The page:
Huckle groomed children while posing as a Christian English teacher and philanthropist.

US appeals court revisits Texas voter ID law
Class Action News | 2016/05/30 22:28
A federal appeals court is set to take a second look at a strict Texas voter ID law that was found to be unconstitutional last year.

Texas' law requires residents to show one of seven forms of approved identification. The state and other supporters say it prevents fraud. Opponents, including the U.S. Justice Department, say it discriminates by requiring forms of ID that are more difficult to obtain for low-income, African-American and Latino voters.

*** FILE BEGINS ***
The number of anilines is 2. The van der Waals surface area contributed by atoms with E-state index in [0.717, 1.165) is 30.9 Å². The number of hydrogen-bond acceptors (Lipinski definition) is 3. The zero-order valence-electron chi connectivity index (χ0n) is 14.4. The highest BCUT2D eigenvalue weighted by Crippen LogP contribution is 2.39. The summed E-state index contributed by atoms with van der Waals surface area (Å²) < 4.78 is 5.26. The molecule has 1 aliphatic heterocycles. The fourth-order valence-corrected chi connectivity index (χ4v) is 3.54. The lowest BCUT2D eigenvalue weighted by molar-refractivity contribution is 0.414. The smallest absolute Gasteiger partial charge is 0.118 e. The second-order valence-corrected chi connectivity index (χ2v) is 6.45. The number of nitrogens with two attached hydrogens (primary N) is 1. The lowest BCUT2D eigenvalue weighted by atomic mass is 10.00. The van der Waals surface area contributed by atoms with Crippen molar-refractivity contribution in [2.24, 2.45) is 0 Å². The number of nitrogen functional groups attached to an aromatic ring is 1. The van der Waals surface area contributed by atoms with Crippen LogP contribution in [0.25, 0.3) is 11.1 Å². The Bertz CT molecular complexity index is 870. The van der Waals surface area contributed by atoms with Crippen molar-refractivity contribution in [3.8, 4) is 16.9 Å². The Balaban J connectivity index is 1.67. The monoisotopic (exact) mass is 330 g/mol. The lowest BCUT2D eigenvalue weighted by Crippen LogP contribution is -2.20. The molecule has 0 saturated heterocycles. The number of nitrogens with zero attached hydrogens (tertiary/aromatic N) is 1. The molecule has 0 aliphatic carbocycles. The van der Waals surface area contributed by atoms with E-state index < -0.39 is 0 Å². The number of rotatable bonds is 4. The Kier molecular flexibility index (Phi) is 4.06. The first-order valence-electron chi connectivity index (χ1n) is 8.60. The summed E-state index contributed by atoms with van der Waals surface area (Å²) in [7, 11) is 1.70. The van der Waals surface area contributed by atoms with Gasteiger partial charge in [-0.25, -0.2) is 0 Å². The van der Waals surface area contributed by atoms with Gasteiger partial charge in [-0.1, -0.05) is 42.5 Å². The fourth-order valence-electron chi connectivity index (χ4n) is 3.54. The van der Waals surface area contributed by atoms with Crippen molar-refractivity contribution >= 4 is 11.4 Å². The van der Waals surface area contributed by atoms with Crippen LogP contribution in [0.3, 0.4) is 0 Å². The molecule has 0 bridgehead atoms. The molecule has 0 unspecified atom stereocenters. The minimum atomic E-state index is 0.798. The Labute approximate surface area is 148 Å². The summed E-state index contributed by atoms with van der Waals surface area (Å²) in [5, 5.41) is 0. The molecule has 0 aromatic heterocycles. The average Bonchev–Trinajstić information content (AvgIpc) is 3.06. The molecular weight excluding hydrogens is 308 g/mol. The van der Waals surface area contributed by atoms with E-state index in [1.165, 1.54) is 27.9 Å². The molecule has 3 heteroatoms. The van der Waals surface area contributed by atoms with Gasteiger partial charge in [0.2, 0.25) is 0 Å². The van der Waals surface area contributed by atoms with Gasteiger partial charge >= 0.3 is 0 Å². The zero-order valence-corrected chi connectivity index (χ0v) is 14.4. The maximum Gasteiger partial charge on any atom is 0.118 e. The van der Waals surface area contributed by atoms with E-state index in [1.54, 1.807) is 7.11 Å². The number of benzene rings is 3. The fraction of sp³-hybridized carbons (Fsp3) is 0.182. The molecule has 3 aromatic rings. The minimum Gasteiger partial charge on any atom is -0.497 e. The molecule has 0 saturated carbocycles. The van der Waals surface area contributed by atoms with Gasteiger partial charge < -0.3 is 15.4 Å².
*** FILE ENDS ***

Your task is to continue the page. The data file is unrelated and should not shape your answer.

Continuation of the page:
Arguments before the 5th U.S. Circuit Court of Appeals are set for Tuesday morning. The full court agreed to rehear the issue after a three-judge panel ruled last year that the law violates the Voting Rights Act.

Lawyers for Texas argue that the state makes free IDs easy to obtain, that any inconveniences or costs involved in getting one do not substantially burden the right to vote, and that the Justice Department and other plaintiffs have failed to prove that the law has resulted in denying anyone the right to vote.

Opponents counter in briefs that trial testimony indicated various bureaucratic and economic burdens associated with the law ? for instance, the difficulty in finding and purchasing a proper birth certificate to obtain an ID. A brief filed by the American Civil Liberties Union cites testimony in other voter ID states indicating numerous difficulties faced by people, including burdensome travel and expenses to get required documentation to obtain IDs.